Bike Build Step #3

Bottom Bracket and Crank Set

The next step for my single speed mountain bike beast build is to get the bottom bracket and crank set installed.  I have received all the components necessary and will begin with the bottom bracket.

Bottom Bracket

I am converting the bottom bracket from the 1 piece crank set that it came with, to a 3 piece square tapered bottom bracket.  This will improve the ability to customize and update these components in the future if/when I decide to do so. Using the bracket adapter pictured, I am able to reuse the previously existing cups, that I left in the bottom bracket.  The old cups cleaned up nicely and did not have any dings or scratches that would inhibit smooth rotation of well greased bearings.

I begin by greasing the inside of the cups, and packing the bearings.  Do not be stingy here, you will want to roll grease between each of the ball bearings and make sure that there is plenty of grease.  The last thing you want is to have to pull everything back apart and re-grease it again.

Installing the shaft of the bottom bracket, you will notice that there is a rib on the interior of the threads on only one side (pictured).  This is the non-gear side, and the nut on this side will be installed completely to that rib. **Note** When installing the nuts be sure to check and recheck the smooth rotation of the bracket, do not over tighten or leave the nuts too loose, you need to find that sweet spot right in the middle.

On the non-gear side, only the one bracket nut is used.  On the gear side, a washer with a guide notch (pictured) is installed, followed by another nut (pictured).  Once you install the additional washer and nut, recheck the smooth rotation again. Bottom bracket installation complete.

Crank set

The next step is the crank set/chain ring.  As I mentioned this beast is going to be a single speed.  So there is only 1 chain ring being installed, no derailleur, no shifting gears…simple, minimal and just right.  In order to take full advantage I went with a 34 tooth oval chain ring.

There are a multitude of reasons on why I chose this style of chain ring and I will be writing a separate post explaining the science behind oval chain rings soon, so be sure to subscribe so that you don’t miss it.

First, I installed the chain ring onto the crank, if you notice in the picture of this particular chain ring you will see a triangle/arrow printed on one side of the ring, this is the direction that the crank is installed.  If you get a brand that does not have this guide, you just need to know that the widest part of the ring should be vertical when the crank is horizontal. The reason for this will be explained in my oval chain ring post, so you will just have to take my word for it for now.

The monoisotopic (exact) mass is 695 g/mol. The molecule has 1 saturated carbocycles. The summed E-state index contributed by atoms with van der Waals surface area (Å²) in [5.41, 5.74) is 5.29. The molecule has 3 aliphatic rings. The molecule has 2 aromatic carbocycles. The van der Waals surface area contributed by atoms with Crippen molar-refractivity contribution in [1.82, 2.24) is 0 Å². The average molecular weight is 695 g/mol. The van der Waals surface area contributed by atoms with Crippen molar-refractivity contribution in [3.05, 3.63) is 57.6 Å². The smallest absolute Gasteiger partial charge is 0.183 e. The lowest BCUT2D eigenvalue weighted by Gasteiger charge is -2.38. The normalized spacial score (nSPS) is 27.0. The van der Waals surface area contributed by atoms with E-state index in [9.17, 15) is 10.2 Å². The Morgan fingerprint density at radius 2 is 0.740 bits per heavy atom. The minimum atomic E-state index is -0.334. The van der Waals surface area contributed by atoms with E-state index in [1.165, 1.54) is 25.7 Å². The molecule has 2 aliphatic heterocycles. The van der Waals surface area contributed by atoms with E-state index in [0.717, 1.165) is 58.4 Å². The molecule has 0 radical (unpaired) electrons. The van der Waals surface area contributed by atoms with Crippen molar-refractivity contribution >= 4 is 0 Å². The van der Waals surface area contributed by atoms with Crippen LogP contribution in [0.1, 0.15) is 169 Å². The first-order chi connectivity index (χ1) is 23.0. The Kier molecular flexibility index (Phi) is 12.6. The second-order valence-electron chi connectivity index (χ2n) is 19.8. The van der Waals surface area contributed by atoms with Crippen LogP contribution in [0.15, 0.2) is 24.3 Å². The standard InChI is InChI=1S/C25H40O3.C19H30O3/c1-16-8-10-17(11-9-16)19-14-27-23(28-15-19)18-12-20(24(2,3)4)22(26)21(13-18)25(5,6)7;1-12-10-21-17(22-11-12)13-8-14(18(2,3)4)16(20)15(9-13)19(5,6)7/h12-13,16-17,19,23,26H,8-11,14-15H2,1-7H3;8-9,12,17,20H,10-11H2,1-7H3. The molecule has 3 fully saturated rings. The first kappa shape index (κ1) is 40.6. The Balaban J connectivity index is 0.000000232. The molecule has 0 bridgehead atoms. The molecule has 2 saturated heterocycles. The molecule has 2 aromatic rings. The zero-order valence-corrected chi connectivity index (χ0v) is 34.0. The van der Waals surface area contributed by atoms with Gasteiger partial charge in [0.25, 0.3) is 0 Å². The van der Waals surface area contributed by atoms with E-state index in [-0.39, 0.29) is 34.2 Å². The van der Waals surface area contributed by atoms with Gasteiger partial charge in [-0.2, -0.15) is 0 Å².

Attached the cranks onto the square tapered bottom bracket and secure them with the nut that was provided with the bottom bracket.  Rinse and repeat with the non-crank side. Crank set installation complete.


What good is a crank set and bottom bracket without some way to power them…The last step for this assembly is to install the pedals.  Most pedals are labeled as to which side they belong on, but in the case that they are not you just need to make sure that they thread in by spinning them towards the front of the bike.  Right side threads in clockwise, and the left threads in counter-clockwise. The pedals can be tightened by either using an open ended wrench on the pedal side, or an allen wrench on the inside of the crank arm.  Make sure these are nice and tight. Pedal installation complete.

Tools used for this step:

Allen wrench set

Adjustable wrench


Total cost for this step: $94.03 (84.76 Euro)

Muc-Off Bio Grease – $13.30 (11.99 Euro)

3 piece bottom bracket adaptor kit – $17.75 (16.00 Euro)

34 Tooth oval chainring crankset – $42.99 (38.75 Euro)

RockBros pedals – $19.99 (18.02 Euro)

*Each component description is linked to the same or a similar component to the one I used, prices may vary.

Bike Build Rolling Total – $104 (93.75 Euro)

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2 thoughts on “Bike Build Step #3”

  1. I’ll look forwards to more posts on oval chainrings. I had a Shimano Biopace in 1992. The rings were set the “wrong way” with the wide part at 90 degrees to yours. Shimano said it was better but everyone else thought it was wrong!

    Liked by 1 person

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